Experiment 3: Oxygen Generator ; (pre-setup)
This is another experiment principally aimed at improving my life and overall physical performance somehow. Obviously experiments on one’s self are subject to huge amounts of bias, which is why I am not assessing (yet) the “benefit” (or placebo-nefit) of my experimental results. The motivation though for this particular experiment comes from the observation that when I am able to breath and achieve full airspeed through my face, that I sleep better, have huge amounts of energy, burn more, am more intelligent (like 10x), and am generally more optimistic about the future. Since I am still waiting for the second procedure on my sinuses to take place and “fix” my breathing in the first order, I figured that another way to approach the solution is to drive up the oxygen mole fraction of oxygen in my bedroom, perhaps 10% or so. (Much lower than the concentration needed to reach Oxygen Toxicity)
There are plenty of ways to “generate” (release) oxygen, and the way that I will be focusing on is at its core, nothing more than “simple electrolysis” of water (H2O). Of course, “simple” electrolysis isn’t quite so simple and there are plenty of ways to screw it up and end up with either no H2 or no O2, or neither, or worse, something different (say Chlorine, if you use table salt as an electrolyte). Since I want to actually be breathing what comes out here, no Cl for me, if you please. Anyway, that isn’t quite relevant at this stage, what we really want to know is if this experiment is even tractably possible. i.e. under “ideal” (whatever that means) conditions, can enough O2 be produced to satisfy my airy needs?My room is 12′x12′, with an average 15′ ceiling. That means that I can count on 452.5 cubic ft of O2 assuming 20.95% O2 by volume. A 10% increase should yield ~45cubic ft, or 1281 liters of O2. At 70F (instead of 0C) and 1 atmosphere of pressure, an ideal gas will occupy ~7% more space (294K/273K), so 1 mole of O2 will occupy 24.1 liters instead of 22.4L. 1281L/24.1L => 53.15 Moles of O2 (or ~106moles of just O) need to be released. So can I produce that much at a reasonable rate from electrolysis of water?? Well, first of all we know that 1Liter of water is 55.56 moles H2O, which means that I only have to dissociate 1.91L of water or “just” 1/2 gallon of water. So we know that it can be “reasonably” done in pure volume terms, but what about electrically? The electrolysis of water requires 237 kJ/mol of water, or 25,122 kJ to convert 106moles of H2O to 53 moles of O2. If I happen to have a power supply that outputs 120W, then 120W*x sec = 25,122 kJ => 209s, or 3.5 minutes. Now this sounds wrong, but the reason is because we are a) assuming 100% efficiency, and b) assuming that all 120W can actually be put into the water easily. Since I actually have a 20V P/S @ 6A, and electrolysis of water uses 1.2V, basically I am only putting 7.2W into the water. So at max efficiency I am looking at 58.15 minutes instead. This still seems too good to be true, but you get the picture, it is totally “possible”.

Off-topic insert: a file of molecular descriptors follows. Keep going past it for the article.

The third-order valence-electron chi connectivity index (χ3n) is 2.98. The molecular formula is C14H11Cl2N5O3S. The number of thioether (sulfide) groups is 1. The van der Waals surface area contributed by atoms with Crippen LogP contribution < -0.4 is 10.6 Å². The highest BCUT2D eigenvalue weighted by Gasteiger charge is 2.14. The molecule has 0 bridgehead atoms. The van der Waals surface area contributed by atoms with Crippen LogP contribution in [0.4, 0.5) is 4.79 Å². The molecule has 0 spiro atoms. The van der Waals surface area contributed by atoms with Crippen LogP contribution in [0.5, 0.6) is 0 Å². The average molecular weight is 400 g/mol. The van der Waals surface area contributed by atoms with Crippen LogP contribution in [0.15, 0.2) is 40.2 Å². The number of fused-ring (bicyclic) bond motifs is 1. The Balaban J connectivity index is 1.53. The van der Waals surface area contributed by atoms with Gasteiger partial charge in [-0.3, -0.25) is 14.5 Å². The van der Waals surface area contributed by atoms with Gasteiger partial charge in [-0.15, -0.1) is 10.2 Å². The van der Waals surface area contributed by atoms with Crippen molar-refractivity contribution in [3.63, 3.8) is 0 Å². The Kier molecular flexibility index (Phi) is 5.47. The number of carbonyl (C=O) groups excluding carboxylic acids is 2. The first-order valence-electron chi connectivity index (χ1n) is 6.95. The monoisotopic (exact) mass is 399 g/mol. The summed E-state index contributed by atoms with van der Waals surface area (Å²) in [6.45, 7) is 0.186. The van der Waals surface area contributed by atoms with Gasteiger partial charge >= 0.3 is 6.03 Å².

Now we come to the pre-setup experiments, basically where I test out the system and see if something happens, and identify what is (if anything) going wrong.
Mini Test 1:
- Pure Graphite Rods
- Distilled Water (“pure” H2O has a high dielectric strength and is actually an insulator)
- 2tbsp of Sodium Bicarbonate as an electrolyte
Mini Result 1:
Carbon anode gets totally corroded, dispersing carbon into the water-suspension. Oxygen reacts with the anode as well, producing CO2, which dissolves again into the water. Overall reduced (barely any) oxygen production. Lots of H2 produced.
Mini Test 2:
Since I’m a cheapskate, is there enough platinum in the platinum-cobalt-chromium alloy plated onto hard-disk platters to keep the anode sufficiently inert so that oxygen can be produced without reacting with either the electrolyte or the anode? Cuz using those would be cool (and I have like hundreds of unused drives). Those are the photos of me taking apart the hard drive. Eventually I gave up trying to remove the platter and just immersed the entire disk into the solution to see in an hour or so if the platter was corroded or not, when acting as the anode.
Mini Result 2:
It ran for a while looking all shiny, but then as you can see, the platter is corroded. So no, looks like I’ll actually have to get a platinum anode.
Several lessons have been learned so far, for the development of the full O2 generator.
- platinum anode
- H2SO4 as electrolyte
- Multiple Anode+Cathode in series — specifically 16 pairs are needed to use the entire 20V drop from the power supply.
- Glass tank to handle the electrolyte acidity
Time for bed…